Katherine Toke’s portrait sits in the entrance hall: the best moment to catch her is when the gentle afternoon rays light up her face, but those moments are few and far-between, especially in winter. Katherine’s portrait is attributed to the circle of Sir Peter Lely, one of the most prominent painters of the 17th century. Lely was of Dutch origin, arriving in England in 1643, aged 25. His skill as a portrait artist saw that he was never short of work, despite England being in the midst of a civil war. In 1661, he was appointed Charles II’s ‘Principal Painter in Ordinary’, and his work was highly in demand amongst society ladies.
Lely is well-known for the fact that he would often simply paint the sitter’s head, leaving one of his students to finish off the rest of the painting. Whilst Katherine’s portrait has not been examined in close enough detail to determine whether the same is true of it, it seems unlikely that it would have been entirely by Lely himself. Sally likes to point out that she has rather unflattering fingers – which any painter worth his skill would have taken care to correct. Katherine holds a shell (which often symbolised fertility – in Katherine’s case, she had 11 children) in one hand, with water pouring from a grotesque fountain mouth.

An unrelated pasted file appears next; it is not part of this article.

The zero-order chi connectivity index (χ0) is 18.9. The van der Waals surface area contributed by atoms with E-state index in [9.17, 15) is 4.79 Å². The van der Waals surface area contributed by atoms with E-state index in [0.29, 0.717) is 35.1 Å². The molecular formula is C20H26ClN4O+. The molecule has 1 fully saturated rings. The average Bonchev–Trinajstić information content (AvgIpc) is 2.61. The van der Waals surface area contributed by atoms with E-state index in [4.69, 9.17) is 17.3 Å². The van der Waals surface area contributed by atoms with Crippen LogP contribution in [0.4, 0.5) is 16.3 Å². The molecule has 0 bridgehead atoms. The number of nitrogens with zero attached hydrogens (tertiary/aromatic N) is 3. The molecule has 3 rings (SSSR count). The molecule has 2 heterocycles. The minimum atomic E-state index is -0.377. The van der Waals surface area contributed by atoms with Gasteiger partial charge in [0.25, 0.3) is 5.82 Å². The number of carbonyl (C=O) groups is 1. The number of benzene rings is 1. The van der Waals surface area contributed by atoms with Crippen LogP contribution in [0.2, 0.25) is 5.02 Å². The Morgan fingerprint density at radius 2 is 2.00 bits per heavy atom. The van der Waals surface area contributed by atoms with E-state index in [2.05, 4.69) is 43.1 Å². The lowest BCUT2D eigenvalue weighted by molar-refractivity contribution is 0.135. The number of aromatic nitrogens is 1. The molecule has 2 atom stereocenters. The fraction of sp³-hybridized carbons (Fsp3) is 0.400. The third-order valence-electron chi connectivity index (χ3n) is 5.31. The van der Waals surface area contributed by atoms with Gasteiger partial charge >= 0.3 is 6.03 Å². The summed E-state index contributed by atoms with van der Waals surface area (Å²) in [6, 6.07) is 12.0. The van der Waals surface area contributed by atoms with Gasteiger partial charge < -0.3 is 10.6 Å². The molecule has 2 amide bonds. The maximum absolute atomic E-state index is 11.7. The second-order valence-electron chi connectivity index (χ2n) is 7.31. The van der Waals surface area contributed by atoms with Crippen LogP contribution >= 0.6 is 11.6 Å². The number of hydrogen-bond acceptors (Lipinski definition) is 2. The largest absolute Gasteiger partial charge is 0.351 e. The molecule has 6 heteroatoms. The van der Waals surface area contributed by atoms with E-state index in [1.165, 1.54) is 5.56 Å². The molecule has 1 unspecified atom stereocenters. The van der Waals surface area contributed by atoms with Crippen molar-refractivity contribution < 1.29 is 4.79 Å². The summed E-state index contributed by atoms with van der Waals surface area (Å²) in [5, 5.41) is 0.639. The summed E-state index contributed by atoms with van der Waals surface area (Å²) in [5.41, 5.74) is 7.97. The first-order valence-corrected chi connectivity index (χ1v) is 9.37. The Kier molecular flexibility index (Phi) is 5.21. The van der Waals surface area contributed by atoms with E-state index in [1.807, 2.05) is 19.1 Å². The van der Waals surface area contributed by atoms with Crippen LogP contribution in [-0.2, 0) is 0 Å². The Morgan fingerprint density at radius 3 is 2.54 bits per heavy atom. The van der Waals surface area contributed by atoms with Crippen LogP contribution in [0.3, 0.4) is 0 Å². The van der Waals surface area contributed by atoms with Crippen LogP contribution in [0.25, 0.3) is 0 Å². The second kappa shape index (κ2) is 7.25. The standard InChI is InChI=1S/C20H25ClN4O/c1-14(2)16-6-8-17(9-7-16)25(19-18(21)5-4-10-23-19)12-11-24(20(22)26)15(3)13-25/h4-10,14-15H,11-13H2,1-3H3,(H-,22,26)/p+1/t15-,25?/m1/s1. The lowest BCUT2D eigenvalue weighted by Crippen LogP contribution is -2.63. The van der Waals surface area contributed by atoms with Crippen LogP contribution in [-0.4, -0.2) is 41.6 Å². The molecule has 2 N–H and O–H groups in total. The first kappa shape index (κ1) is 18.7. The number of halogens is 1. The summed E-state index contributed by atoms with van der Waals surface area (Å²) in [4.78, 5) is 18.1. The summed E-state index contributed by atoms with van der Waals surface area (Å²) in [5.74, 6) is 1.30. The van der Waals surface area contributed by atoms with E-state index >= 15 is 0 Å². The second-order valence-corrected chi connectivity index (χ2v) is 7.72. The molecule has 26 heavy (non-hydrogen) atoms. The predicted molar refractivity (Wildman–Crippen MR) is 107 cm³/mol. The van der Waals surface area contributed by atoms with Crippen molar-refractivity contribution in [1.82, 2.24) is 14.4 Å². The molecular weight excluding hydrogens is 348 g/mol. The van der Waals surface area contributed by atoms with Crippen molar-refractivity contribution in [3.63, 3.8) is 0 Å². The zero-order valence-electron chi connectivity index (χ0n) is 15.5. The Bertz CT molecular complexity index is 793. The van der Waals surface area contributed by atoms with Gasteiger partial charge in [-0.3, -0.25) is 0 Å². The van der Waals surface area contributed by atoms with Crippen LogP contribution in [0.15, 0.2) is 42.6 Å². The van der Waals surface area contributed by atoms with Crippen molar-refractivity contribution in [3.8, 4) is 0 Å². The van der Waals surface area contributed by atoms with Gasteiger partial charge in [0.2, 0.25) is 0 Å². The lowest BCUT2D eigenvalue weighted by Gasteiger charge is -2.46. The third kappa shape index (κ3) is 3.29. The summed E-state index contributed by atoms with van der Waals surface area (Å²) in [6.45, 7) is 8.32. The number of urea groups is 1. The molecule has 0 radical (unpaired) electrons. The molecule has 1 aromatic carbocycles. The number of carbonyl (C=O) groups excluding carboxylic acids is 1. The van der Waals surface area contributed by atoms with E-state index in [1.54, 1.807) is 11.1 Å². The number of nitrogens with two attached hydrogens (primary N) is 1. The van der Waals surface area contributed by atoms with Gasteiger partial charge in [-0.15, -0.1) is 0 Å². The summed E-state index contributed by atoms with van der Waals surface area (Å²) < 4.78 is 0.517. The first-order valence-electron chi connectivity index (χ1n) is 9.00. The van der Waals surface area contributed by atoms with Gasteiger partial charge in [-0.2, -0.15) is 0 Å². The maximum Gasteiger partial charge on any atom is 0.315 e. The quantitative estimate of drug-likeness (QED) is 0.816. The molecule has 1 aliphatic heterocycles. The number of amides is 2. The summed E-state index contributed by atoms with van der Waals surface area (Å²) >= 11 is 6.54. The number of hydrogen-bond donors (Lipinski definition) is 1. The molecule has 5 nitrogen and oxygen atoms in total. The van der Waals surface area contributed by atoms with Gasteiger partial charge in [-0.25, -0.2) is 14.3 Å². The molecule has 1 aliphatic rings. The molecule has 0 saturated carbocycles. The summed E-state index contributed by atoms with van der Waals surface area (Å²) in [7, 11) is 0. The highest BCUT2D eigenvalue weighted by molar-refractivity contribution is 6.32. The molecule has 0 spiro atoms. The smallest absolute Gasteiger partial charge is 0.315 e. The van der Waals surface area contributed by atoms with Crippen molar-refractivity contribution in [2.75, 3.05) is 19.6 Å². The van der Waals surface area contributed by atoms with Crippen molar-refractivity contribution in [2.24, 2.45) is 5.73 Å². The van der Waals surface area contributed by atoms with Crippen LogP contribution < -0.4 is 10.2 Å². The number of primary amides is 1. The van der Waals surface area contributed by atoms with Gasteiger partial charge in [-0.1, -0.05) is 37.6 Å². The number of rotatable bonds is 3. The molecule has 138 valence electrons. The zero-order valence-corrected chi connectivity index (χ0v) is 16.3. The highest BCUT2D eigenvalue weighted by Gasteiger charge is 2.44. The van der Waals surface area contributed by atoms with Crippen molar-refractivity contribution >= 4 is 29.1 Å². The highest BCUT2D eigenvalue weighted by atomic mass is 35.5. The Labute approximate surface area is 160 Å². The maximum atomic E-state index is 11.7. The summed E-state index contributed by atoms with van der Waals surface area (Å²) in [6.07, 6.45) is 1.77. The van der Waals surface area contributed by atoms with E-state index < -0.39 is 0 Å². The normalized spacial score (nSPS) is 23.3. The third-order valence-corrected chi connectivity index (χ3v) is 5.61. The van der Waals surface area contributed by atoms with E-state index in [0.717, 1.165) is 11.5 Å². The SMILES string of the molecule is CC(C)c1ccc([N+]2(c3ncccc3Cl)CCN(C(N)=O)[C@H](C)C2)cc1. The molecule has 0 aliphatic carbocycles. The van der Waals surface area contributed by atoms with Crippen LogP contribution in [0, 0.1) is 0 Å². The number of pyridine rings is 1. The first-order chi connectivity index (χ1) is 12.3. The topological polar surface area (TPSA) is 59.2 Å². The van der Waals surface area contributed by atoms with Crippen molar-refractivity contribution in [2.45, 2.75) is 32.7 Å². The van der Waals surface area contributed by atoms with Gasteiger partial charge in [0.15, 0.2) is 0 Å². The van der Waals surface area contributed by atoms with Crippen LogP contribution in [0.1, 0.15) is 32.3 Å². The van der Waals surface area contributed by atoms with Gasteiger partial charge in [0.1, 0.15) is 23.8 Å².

Godinton also possesses a pair of paintings done by Lely’s successor, Sir Godfrey Kneller, who was appointed Principal Painter in Ordinary following Lely’s death in 1680. Like his predecessor, he painted the famous beauties of his day. The portraits we possess are of the Rivers – their connection to the Toke Family, or to Godinton remains unknown but the historical records suggests they might be Sir George Rivers, 4th Baronet Rivers, of Chafford, near Tunbridge Wells – and his wife Dorothy, but this is far from certain. The portraits depict the couple in a flattering light, fitting of their rank. Whilst we might not know much about the Rivers, the fact that they were commissioning Kneller to paint them suggests a certain amount of wealth and status. Precisely why and how they came into our possession remains something of a mystery – but we’re very pleased to have them!